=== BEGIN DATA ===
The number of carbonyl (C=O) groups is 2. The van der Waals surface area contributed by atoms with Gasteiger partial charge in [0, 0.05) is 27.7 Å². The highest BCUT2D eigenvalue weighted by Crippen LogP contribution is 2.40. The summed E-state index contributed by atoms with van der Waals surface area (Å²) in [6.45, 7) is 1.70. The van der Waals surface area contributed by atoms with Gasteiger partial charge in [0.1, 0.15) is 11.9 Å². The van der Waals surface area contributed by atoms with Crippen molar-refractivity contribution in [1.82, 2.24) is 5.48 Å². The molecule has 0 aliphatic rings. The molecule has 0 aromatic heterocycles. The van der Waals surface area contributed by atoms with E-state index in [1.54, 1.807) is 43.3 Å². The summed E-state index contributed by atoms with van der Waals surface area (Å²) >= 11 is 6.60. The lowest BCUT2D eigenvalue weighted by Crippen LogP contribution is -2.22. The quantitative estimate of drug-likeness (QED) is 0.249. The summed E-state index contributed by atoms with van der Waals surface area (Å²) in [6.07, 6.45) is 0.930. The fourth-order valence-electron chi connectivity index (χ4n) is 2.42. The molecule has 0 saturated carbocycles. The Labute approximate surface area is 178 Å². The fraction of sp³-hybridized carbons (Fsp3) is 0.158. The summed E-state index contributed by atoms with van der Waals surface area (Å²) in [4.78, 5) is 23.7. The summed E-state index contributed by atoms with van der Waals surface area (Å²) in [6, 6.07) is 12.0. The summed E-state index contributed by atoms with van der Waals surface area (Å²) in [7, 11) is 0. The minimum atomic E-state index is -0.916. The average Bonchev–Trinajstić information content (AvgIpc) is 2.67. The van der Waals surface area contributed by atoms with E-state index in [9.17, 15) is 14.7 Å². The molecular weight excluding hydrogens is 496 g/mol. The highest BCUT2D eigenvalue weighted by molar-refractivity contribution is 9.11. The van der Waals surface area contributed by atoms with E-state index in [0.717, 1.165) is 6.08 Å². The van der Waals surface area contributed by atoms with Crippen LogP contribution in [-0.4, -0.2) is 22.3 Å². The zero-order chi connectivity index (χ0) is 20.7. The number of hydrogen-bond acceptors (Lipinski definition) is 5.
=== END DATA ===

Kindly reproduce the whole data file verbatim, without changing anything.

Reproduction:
The number of carbonyl (C=O) groups is 2. The van der Waals surface area contributed by atoms with Gasteiger partial charge in [0, 0.05) is 27.7 Å². The highest BCUT2D eigenvalue weighted by Crippen LogP contribution is 2.40. The summed E-state index contributed by atoms with van der Waals surface area (Å²) in [6.45, 7) is 1.70. The van der Waals surface area contributed by atoms with Gasteiger partial charge in [0.1, 0.15) is 11.9 Å². The van der Waals surface area contributed by atoms with Crippen molar-refractivity contribution in [1.82, 2.24) is 5.48 Å². The molecule has 0 aliphatic rings. The molecule has 0 aromatic heterocycles. The van der Waals surface area contributed by atoms with E-state index in [1.54, 1.807) is 43.3 Å². The summed E-state index contributed by atoms with van der Waals surface area (Å²) >= 11 is 6.60. The lowest BCUT2D eigenvalue weighted by Crippen LogP contribution is -2.22. The quantitative estimate of drug-likeness (QED) is 0.249. The summed E-state index contributed by atoms with van der Waals surface area (Å²) in [6.07, 6.45) is 0.930. The fourth-order valence-electron chi connectivity index (χ4n) is 2.42. The molecule has 0 saturated carbocycles. The Labute approximate surface area is 178 Å². The fraction of sp³-hybridized carbons (Fsp3) is 0.158. The summed E-state index contributed by atoms with van der Waals surface area (Å²) in [4.78, 5) is 23.7. The summed E-state index contributed by atoms with van der Waals surface area (Å²) in [6, 6.07) is 12.0. The summed E-state index contributed by atoms with van der Waals surface area (Å²) in [7, 11) is 0. The minimum atomic E-state index is -0.916. The average Bonchev–Trinajstić information content (AvgIpc) is 2.67. The van der Waals surface area contributed by atoms with E-state index in [9.17, 15) is 14.7 Å². The molecular weight excluding hydrogens is 496 g/mol. The highest BCUT2D eigenvalue weighted by molar-refractivity contribution is 9.11. The van der Waals surface area contributed by atoms with E-state index in [0.717, 1.165) is 6.08 Å². The van der Waals surface area contributed by atoms with Crippen LogP contribution in [-0.4, -0.2) is 22.3 Å². The zero-order chi connectivity index (χ0) is 20.7. The number of hydrogen-bond acceptors (Lipinski definition) is 5.